Amitabha Bagchi bags $25,000 DSC Prize for South Asian Literature 2019

Amitabha Bagchi bags $25,000 DSC Prize for South Asian Literature 2019
Amitabha Bagchi, winner of the DSC Prize 2019, receives the trophy from Nepal Foreign Affairs Minister Pradeep Gyawali. Photo: IANS

Pokhara: Amitabha Bagchi's brilliant novel "Half The Night Is Gone" was on Monday declared the winner of the $25,000 DSC Prize for South Asian Literature 2019 being cited for a novel in English that feels like a book written in an Indian Language which has lost nothing in the translation and beating off a stiff challenge from five other contenders in the shortlist.

He received the award from Nepalese Foreign Minister Pradeep Gyawali and DSC Prize co-founder Surina Narula after his name had been declared by jury chair Harish Trivedi on the concluding day of the IME Nepal Literature Festival.

Apart from Bagchi, whose novel has been published by (Juggernaut Books, India), the others in the shortlist were Jamil Jan Kocha for "99 Nights in Logar", Madhuri Vijay for "The Far Field", Manoranjan Byapari for "There's Gunpowder in the Air", Raj Kamal Jha for "The City and the Sea", and Sadia Abbas for "The Empty Room".

"This novel, written in English, feels like a book written in an Indian language, and has the authenticity and the interiority of a work in translation without in fact being a translation," the citation said.

All sub-continental novelists in English since Raja Rao have striven "to express in a language that is not one's own a sensibility that is one's own". This novel "evokes the sensibility of not one but three Indian languages: Hindi, Urdu and Sanskrit. It weaves together three parallel stories, interrogating the relationships between men and women, fathers and sons, masters and servants, and the nation and the individual. It is epic in scope, profound in its exploration of class and gender, and elegantly assured in the way it infuses English with Indian wit and wisdom to achieve an unprecedented commingling of different literatures and cultures," the citation added.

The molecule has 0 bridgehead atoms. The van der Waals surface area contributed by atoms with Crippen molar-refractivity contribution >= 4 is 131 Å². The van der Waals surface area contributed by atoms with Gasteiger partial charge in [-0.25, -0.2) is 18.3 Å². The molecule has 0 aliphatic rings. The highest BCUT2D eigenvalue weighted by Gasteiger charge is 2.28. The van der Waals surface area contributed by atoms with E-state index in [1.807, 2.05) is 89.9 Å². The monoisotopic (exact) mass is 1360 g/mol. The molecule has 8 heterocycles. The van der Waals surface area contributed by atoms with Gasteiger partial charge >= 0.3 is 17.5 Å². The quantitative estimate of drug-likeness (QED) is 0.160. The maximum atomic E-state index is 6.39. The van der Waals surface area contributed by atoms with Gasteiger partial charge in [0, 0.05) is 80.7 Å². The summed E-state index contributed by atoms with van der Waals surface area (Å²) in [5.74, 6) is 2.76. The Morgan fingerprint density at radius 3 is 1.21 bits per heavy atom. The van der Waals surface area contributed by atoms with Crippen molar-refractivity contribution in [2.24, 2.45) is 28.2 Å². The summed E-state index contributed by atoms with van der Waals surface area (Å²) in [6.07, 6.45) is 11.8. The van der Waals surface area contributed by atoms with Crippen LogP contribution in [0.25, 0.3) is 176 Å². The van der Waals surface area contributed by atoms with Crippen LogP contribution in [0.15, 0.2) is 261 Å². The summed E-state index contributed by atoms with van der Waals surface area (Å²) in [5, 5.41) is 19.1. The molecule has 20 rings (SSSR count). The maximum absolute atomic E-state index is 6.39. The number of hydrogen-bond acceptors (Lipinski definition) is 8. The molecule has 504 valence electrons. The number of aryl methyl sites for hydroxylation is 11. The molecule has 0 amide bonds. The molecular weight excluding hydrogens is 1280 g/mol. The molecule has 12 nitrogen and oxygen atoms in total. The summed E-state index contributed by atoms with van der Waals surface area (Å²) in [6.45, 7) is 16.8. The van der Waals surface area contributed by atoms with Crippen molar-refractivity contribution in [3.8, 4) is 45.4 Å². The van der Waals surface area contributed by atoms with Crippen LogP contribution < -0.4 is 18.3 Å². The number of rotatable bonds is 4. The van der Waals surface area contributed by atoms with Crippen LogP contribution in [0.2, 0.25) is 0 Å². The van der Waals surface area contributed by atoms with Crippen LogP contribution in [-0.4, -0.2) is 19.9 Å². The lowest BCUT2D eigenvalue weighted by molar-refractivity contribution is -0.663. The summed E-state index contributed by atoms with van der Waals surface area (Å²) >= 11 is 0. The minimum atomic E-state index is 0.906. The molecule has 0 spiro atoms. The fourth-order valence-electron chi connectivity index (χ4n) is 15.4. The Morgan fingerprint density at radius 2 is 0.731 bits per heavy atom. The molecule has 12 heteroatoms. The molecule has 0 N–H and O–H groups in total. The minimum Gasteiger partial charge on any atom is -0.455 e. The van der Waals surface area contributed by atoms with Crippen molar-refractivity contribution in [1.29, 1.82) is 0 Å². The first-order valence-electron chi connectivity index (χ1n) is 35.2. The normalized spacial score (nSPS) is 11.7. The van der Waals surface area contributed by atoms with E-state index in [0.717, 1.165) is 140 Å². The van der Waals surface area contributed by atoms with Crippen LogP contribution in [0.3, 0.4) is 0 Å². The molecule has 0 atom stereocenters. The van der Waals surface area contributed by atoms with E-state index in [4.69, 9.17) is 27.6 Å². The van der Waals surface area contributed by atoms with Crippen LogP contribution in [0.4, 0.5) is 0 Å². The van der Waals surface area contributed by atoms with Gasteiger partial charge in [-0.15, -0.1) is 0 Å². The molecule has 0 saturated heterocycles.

"In all humility, I am very happy to be in the company of such writers (on the shortlist)," Bagchi said in his acceptance speech adding: "I hope to represent all of them. I thank those (writers) who have come before us; who have contributed to our literature and poetry. In troubled times, poetry tends to get sucked out. Our attempt is to give this back to society."

Congratulating the winner, Surina Narula said: "My heartiest congratulations to Amitabha Bagchi for winning the DSC Prize for South Asian Literature 2019 for his brilliant novel 'Half The Night Is Gone'. All the shortlisted books this year deal with diverse and powerful themes and there were three debut novels and a book about Afghanistan. It is a tough decision as always for the jury to choose a winner from these exceptional entries. We are delighted to be invited to give the award this year in Nepal and I hope this encourages more publishers from Nepal to enter their books for the prize next year. The DSC Prize has now completed nine years and it is heartening to see the increased interest amongst readers across the world in South Asian life and culture through these books."

The announcement was well received by the audience present at Festival, where the best of Nepali and South Asian literature was on view. This is in line with the prize's vision to encourage literary talent in various South Asian countries which it has been doing by announcing the winner in Sri Lanka, Bangladesh, India and Nepal over the last four years.